Security experts warn: Security of wireless wi-fi using WPA2 cannot be considered safe. Researchers warn that the vulnerability, named KRACK, suffers virtually all wireless networks today. The problem has computers, mobile phones, routers, smart TVs and other devices.
“I have discovered a serious vulnerability in the WPA2 protocol, which provides all modern protected wi-fi networks,” said Mathy Vanhoef, a security expert at Imec-Distrinet at the Catholic University of Belgian Leu.
“The attacker who is within reach of the victim (tens of meters) can take advantage of this vulnerability, and by using Key Reinstallation Attacks (KRACK), it can read information that has been previously considered to be securely encrypted, ” writes Vanhoef
Virtually all devices on the market suffer from this vulnerability (list at CERT.org). For example, attackers verified the attack functionality on Android, Linux, Apple, Windows, OpenBSD, and more. A detailed description of the error is available for download in PDF.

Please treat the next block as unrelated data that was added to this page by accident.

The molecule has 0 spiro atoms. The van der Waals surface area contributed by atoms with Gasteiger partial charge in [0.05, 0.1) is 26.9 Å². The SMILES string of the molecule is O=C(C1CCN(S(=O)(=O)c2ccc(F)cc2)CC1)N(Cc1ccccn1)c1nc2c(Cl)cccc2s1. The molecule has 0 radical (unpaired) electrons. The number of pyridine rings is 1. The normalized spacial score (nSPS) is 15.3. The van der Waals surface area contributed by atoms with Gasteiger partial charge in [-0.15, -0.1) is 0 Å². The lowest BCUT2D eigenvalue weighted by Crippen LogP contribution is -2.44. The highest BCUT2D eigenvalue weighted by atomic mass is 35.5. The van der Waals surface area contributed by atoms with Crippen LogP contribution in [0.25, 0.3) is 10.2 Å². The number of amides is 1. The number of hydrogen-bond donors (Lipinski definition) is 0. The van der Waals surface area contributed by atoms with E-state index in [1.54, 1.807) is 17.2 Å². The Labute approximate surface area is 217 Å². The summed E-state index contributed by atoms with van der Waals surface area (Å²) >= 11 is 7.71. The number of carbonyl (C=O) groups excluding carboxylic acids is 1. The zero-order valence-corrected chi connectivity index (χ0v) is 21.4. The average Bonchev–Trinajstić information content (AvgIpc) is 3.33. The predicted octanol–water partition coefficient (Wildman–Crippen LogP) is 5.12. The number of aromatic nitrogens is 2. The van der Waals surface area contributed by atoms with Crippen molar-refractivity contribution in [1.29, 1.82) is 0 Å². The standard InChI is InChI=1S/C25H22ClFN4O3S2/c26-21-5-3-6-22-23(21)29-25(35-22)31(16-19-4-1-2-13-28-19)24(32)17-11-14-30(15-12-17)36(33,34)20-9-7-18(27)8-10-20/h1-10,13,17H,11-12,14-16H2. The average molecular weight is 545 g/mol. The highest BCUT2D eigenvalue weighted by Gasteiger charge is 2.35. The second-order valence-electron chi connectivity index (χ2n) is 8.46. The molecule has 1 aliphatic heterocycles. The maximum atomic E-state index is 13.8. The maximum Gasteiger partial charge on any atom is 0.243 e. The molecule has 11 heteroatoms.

How to protect your Wi-Fi against KRACK
- Use secure HTTPS wherever possible. For example, you can use the extension for your browser HTTPS Everywhere by EFF.
- Each Wi-Fi network (including your home network) is considered unsecured until the corresponding patches are issued
- Temporarily set your wi-fi wireless network you’re connecting to as “public” instead of “home”
- When the operating system update is available, install it.
- For the next level of security, you can use VPN.
For network providers
- Do not rely on WPA2 security as the only security
- Ensure that the manufacturer has not issued a firmware update or patch for the operating system being used
- For highly sensitive transmissions, select the network cable, not the wi-fi
- The most important thing is to update the software on the end devices
Available patches against KRACK:
According to The Verge, some companies, including Microsoft, have already repaired the vulnerability of their products: “Customers with active automatic updates are protected from this vulnerability,” The Verge quoted.
According to AppleInsider, the vulnerability is patched in a beta version of the current operating systems. The fix should go public in a few weeks, so iOS and macOS devices aren’t in the clear just yet.
Google has promised a fix for affected devices “in the coming weeks.” quoted The Verge.